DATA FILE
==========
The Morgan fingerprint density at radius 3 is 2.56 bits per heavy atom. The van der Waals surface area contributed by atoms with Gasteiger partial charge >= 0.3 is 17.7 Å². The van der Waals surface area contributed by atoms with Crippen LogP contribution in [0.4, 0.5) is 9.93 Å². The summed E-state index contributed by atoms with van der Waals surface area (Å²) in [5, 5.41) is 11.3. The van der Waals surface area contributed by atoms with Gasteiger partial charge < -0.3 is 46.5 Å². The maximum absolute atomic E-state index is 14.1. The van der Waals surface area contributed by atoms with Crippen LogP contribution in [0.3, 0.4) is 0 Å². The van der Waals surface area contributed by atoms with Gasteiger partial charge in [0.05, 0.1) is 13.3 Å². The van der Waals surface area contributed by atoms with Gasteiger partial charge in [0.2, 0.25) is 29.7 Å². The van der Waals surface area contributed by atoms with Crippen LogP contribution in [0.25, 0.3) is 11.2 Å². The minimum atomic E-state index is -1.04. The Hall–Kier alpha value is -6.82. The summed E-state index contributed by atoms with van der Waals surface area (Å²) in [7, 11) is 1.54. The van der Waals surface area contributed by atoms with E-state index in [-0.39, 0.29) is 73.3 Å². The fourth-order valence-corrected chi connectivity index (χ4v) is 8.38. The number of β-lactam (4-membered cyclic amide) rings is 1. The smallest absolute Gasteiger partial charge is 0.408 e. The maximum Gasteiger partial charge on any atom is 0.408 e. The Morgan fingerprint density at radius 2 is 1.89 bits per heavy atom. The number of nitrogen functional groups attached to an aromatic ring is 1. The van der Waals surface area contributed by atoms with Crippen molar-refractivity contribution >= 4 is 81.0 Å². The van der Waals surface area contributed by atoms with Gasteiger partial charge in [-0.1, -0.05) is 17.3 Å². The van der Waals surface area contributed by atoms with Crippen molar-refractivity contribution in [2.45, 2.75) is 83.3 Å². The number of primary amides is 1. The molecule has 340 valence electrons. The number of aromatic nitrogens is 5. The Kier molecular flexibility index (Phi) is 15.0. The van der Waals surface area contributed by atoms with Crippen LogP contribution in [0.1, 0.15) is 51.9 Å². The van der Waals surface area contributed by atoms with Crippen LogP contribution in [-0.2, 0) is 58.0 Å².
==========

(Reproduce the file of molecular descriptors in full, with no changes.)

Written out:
The Morgan fingerprint density at radius 3 is 2.56 bits per heavy atom. The van der Waals surface area contributed by atoms with Gasteiger partial charge >= 0.3 is 17.7 Å². The van der Waals surface area contributed by atoms with Crippen LogP contribution in [0.4, 0.5) is 9.93 Å². The summed E-state index contributed by atoms with van der Waals surface area (Å²) in [5, 5.41) is 11.3. The van der Waals surface area contributed by atoms with Gasteiger partial charge < -0.3 is 46.5 Å². The maximum absolute atomic E-state index is 14.1. The van der Waals surface area contributed by atoms with Crippen LogP contribution in [0.3, 0.4) is 0 Å². The van der Waals surface area contributed by atoms with Gasteiger partial charge in [0.05, 0.1) is 13.3 Å². The van der Waals surface area contributed by atoms with Gasteiger partial charge in [0.2, 0.25) is 29.7 Å². The van der Waals surface area contributed by atoms with Crippen LogP contribution in [0.25, 0.3) is 11.2 Å². The minimum atomic E-state index is -1.04. The Hall–Kier alpha value is -6.82. The summed E-state index contributed by atoms with van der Waals surface area (Å²) in [7, 11) is 1.54. The van der Waals surface area contributed by atoms with E-state index in [-0.39, 0.29) is 73.3 Å². The fourth-order valence-corrected chi connectivity index (χ4v) is 8.38. The number of β-lactam (4-membered cyclic amide) rings is 1. The smallest absolute Gasteiger partial charge is 0.408 e. The maximum Gasteiger partial charge on any atom is 0.408 e. The Morgan fingerprint density at radius 2 is 1.89 bits per heavy atom. The number of nitrogen functional groups attached to an aromatic ring is 1. The van der Waals surface area contributed by atoms with Crippen molar-refractivity contribution >= 4 is 81.0 Å². The van der Waals surface area contributed by atoms with Gasteiger partial charge in [-0.1, -0.05) is 17.3 Å². The van der Waals surface area contributed by atoms with Crippen molar-refractivity contribution in [2.45, 2.75) is 83.3 Å². The number of primary amides is 1. The molecule has 340 valence electrons. The number of aromatic nitrogens is 5. The Kier molecular flexibility index (Phi) is 15.0. The van der Waals surface area contributed by atoms with Crippen LogP contribution in [0.1, 0.15) is 51.9 Å². The van der Waals surface area contributed by atoms with Crippen LogP contribution in [-0.2, 0) is 58.0 Å².